What we will need is to “move” the “ZERO” point as low as we want to GND and in the same time to amplify the received analog signal to obtain a better resolution in the desired measuring range. (don’t forget, for our experiment we have DC only voltage here and just one current flow direction)

So, what can be done? 

Probably they are some other solutions to this problem, and if you know any of them, please feel free to share in the comments below, but the clasical one is to use a difference amplifier:

This kind of amplifier uses both inverting and non-inverting inputs of a OPAmp with a gain of one to produce an output equal to the difference between the inputs. Actually if you take a closer look it is a special case of the differential amplifier.
The good thing is that in the same time you can also choose the resistances values in a way to amplify the difference

If all the resistor values are equal, this amplifier will have a differential voltage gain of 1. The analysis of this circuit is essentially the same as that of an inverting amplifier, except that the noninverting input (+) of the op-amp is at a voltage equal to a fraction of V2, rather than being connected directly to ground. As would stand to reason, V2 functions as the noninverting input and V1 functions as the inverting input of the final amplifier circuit. Therefore:

                  Vout = V2 – V1

    If we want to provide a differential gain of anything other than 1, we would have to adjust the resistances in both upper and lower voltage dividers, necessitating multiple resistor changes and balancing between the two dividers for symmetrical operation.

A limitation of this simple amplifier design is the fact that its input impedances are rather low compared to that of some other op-amp configurations, most notably the noninverting (single-ended input) amplifier. Each input voltage source has to drive current through a resistance, which constitutes far less impedance than the bare input of an op-amp alone. It is a solution to this problem, fortunately, quite simple,  all we need to do is “buffer” each input voltage signal through a voltage follower.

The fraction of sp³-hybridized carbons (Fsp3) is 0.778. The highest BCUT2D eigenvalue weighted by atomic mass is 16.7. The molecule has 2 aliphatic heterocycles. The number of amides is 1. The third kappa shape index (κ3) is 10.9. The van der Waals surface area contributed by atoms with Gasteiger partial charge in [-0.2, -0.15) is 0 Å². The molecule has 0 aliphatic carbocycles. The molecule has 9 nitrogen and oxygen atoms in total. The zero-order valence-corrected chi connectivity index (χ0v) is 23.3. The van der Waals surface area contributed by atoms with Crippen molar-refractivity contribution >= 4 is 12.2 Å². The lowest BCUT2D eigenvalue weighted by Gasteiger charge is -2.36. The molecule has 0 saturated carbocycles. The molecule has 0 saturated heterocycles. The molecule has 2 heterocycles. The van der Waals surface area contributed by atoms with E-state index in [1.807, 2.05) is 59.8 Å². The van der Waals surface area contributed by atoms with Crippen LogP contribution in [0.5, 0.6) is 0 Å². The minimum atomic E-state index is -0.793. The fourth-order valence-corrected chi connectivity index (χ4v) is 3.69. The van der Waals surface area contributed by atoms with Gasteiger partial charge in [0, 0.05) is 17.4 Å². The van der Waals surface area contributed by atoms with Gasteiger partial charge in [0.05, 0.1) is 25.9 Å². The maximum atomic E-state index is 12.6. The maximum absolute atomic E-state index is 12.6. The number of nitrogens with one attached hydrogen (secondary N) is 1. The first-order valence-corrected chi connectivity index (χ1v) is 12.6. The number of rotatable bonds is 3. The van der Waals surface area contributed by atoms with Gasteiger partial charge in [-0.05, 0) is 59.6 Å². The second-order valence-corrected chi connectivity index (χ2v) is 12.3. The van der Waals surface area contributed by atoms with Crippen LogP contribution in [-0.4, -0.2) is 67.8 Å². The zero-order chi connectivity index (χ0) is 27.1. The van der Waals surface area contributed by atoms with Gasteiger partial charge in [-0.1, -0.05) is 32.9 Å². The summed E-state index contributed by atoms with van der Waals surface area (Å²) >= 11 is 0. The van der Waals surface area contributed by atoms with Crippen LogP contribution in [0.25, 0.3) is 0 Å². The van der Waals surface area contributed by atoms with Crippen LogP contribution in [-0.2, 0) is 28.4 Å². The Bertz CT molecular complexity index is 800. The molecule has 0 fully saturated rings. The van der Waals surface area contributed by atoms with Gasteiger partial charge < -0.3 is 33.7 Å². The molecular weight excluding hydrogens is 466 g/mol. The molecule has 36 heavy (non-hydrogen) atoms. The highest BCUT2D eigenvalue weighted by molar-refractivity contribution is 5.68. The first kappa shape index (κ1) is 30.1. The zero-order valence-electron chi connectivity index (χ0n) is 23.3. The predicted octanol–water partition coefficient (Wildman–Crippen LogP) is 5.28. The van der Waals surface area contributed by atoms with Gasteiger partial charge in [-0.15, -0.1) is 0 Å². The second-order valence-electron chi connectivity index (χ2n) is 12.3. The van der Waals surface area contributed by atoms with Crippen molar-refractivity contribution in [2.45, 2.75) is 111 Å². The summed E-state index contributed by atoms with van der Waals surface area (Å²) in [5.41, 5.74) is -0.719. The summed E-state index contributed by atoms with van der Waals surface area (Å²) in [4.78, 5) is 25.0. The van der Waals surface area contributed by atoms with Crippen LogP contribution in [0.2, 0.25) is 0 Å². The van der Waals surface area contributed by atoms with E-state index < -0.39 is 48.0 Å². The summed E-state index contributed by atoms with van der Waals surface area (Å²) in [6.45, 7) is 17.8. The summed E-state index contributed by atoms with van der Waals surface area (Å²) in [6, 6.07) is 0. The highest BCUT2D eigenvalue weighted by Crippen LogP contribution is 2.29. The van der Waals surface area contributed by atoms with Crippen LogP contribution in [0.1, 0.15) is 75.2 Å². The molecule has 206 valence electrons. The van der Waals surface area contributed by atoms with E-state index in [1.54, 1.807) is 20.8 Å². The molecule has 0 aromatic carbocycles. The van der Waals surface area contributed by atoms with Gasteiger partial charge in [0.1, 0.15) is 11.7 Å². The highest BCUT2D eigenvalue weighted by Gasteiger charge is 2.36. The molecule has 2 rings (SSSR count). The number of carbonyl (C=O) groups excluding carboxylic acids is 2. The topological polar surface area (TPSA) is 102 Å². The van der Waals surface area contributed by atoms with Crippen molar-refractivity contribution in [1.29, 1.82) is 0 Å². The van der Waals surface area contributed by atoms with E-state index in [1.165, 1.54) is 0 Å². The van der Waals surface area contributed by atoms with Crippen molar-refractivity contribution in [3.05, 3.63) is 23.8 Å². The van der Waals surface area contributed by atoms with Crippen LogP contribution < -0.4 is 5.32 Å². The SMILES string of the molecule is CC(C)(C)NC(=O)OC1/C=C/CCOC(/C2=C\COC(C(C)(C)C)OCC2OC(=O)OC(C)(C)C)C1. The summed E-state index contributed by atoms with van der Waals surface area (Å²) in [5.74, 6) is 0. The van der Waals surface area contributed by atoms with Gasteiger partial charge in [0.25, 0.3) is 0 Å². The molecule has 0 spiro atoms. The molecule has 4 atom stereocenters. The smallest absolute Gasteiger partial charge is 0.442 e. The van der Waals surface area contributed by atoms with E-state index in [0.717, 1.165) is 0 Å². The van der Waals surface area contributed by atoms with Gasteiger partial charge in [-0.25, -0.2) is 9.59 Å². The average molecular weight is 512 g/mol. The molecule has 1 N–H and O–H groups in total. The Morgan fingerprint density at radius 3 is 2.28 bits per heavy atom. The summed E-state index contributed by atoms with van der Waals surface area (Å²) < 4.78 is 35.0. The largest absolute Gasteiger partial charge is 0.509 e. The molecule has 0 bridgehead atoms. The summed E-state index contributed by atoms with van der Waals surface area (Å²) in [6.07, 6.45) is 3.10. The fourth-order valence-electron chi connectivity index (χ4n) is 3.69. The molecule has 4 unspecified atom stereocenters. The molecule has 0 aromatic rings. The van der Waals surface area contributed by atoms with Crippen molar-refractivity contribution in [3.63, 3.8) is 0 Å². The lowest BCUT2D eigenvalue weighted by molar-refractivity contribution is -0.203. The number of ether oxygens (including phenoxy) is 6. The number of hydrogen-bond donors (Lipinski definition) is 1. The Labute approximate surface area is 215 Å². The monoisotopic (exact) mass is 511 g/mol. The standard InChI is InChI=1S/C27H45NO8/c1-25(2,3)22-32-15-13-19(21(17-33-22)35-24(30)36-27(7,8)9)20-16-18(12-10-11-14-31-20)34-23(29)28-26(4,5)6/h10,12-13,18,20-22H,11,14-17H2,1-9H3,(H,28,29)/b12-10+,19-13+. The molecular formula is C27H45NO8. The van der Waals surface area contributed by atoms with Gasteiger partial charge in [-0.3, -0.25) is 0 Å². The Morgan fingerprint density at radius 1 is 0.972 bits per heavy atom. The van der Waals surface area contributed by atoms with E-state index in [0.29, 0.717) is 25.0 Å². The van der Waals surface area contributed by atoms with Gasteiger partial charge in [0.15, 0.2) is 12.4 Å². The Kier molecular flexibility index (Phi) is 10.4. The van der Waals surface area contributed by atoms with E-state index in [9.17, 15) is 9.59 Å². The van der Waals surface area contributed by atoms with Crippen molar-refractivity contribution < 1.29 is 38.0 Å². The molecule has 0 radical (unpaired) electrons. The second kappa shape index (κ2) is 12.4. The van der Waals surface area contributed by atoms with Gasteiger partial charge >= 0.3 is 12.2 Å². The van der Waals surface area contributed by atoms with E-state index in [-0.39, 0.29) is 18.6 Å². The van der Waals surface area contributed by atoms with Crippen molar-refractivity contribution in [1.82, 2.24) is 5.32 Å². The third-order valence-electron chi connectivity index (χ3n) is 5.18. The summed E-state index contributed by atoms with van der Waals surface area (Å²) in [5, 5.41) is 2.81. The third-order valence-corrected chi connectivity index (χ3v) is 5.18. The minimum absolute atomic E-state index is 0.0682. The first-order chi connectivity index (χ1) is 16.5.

For our case, as we want to “substract” the ACS712 – 2.5Vdc to move the “ZERO” point near GND, we will have:

  • V1 = 2.5V – can be easy obtained from 5V with a buffered voltage divider
  • V2 = VIOUT – output voltage from ASC712 Module
  • Amplification:
    • IF R1=R2=R3=R4=10K
      •  output for ADC input of 100mV/A
      • max range: 10A
      • resolution:  10mA
    • Changing range  R1=R2=10K, R3=R4=100k
      • output for ADC input of 1V/A
      • max range: 1A
      • resolution: 1mA

                                                VLSAM DC Schematic

And the simulation result for a 0-10A, 2.5-3.5 VIOut sweep:

  • GREEN      – Voltage divider output  : 2.5Vdc
  • FUCHSIA  –  ASC712 VIOut            : 2.5 -> 3.5Vdc
  • RED           –  ADC input                   : 0 -> 1Vdc

So far so good, let’s move it on a breadboard for a quick test:

1 Comment

Michaela · August 28, 2018 at 11:06 pm

I was wondering if there would be an easier method to just deliver HIGH on current flowing and low if no current flows. It might be interesting to know how much current is flowing, but for say .. slave devices .. it would be enough to know that some power is being used.So pretty much everything above ZERO point triggers a HIGH, everything at or below ZERO point triggers a LOW. I understand that polarity becomes an issue, but if hard wired, that shouldn’t be a problem.